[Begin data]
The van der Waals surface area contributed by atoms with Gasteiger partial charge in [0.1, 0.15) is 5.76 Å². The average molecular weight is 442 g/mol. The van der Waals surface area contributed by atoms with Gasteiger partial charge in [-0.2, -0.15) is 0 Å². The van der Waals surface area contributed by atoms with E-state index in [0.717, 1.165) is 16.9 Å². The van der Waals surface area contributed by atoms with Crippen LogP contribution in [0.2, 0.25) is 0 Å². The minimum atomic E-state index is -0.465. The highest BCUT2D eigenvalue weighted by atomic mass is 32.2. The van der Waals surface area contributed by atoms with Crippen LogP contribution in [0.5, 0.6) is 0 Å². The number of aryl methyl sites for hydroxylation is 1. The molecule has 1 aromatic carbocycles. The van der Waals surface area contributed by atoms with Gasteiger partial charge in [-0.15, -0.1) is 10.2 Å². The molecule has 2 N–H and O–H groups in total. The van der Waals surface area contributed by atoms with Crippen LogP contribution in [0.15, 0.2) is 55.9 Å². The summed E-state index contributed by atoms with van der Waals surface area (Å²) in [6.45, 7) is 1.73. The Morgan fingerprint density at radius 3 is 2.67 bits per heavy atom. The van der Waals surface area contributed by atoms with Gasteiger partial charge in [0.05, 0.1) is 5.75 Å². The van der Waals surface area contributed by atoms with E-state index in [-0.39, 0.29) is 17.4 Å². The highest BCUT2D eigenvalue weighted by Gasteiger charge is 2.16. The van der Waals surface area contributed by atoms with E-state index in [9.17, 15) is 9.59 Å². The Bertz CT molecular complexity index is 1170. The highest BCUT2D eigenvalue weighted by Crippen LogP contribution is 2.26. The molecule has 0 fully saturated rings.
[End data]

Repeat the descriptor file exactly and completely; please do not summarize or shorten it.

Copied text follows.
The van der Waals surface area contributed by atoms with Gasteiger partial charge in [0.1, 0.15) is 5.76 Å². The average molecular weight is 442 g/mol. The van der Waals surface area contributed by atoms with Gasteiger partial charge in [-0.2, -0.15) is 0 Å². The van der Waals surface area contributed by atoms with E-state index in [0.717, 1.165) is 16.9 Å². The van der Waals surface area contributed by atoms with Crippen LogP contribution in [0.2, 0.25) is 0 Å². The minimum atomic E-state index is -0.465. The highest BCUT2D eigenvalue weighted by atomic mass is 32.2. The van der Waals surface area contributed by atoms with Crippen LogP contribution in [0.5, 0.6) is 0 Å². The number of aryl methyl sites for hydroxylation is 1. The molecule has 1 aromatic carbocycles. The van der Waals surface area contributed by atoms with Gasteiger partial charge in [-0.15, -0.1) is 10.2 Å². The molecule has 2 N–H and O–H groups in total. The van der Waals surface area contributed by atoms with Crippen LogP contribution in [0.15, 0.2) is 55.9 Å². The summed E-state index contributed by atoms with van der Waals surface area (Å²) in [6.45, 7) is 1.73. The Morgan fingerprint density at radius 3 is 2.67 bits per heavy atom. The van der Waals surface area contributed by atoms with Gasteiger partial charge in [0.05, 0.1) is 5.75 Å². The van der Waals surface area contributed by atoms with E-state index in [-0.39, 0.29) is 17.4 Å². The highest BCUT2D eigenvalue weighted by Gasteiger charge is 2.16. The van der Waals surface area contributed by atoms with E-state index in [9.17, 15) is 9.59 Å². The Bertz CT molecular complexity index is 1170. The highest BCUT2D eigenvalue weighted by Crippen LogP contribution is 2.26. The molecule has 0 fully saturated rings.